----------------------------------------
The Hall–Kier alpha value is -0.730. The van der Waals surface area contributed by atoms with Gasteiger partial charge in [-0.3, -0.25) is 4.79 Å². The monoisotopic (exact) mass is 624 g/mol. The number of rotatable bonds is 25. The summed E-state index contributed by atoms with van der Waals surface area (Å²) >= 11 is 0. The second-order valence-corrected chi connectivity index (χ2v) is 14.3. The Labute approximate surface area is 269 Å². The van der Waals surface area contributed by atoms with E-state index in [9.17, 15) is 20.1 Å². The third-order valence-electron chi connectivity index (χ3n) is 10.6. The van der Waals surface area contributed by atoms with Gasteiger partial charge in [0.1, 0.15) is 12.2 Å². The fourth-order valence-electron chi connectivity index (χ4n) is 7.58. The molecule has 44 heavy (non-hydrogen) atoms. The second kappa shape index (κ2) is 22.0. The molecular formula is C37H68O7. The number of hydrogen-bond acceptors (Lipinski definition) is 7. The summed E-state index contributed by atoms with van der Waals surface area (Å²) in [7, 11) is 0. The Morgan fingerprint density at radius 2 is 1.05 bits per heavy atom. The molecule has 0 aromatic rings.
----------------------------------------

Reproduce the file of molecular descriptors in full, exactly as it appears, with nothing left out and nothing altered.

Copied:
The Hall–Kier alpha value is -0.730. The van der Waals surface area contributed by atoms with Gasteiger partial charge in [-0.3, -0.25) is 4.79 Å². The monoisotopic (exact) mass is 624 g/mol. The number of rotatable bonds is 25. The summed E-state index contributed by atoms with van der Waals surface area (Å²) >= 11 is 0. The second-order valence-corrected chi connectivity index (χ2v) is 14.3. The Labute approximate surface area is 269 Å². The van der Waals surface area contributed by atoms with E-state index in [9.17, 15) is 20.1 Å². The third-order valence-electron chi connectivity index (χ3n) is 10.6. The van der Waals surface area contributed by atoms with Gasteiger partial charge in [0.1, 0.15) is 12.2 Å². The fourth-order valence-electron chi connectivity index (χ4n) is 7.58. The molecule has 44 heavy (non-hydrogen) atoms. The second kappa shape index (κ2) is 22.0. The molecular formula is C37H68O7. The number of hydrogen-bond acceptors (Lipinski definition) is 7. The summed E-state index contributed by atoms with van der Waals surface area (Å²) in [7, 11) is 0. The Morgan fingerprint density at radius 2 is 1.05 bits per heavy atom. The molecule has 0 aromatic rings.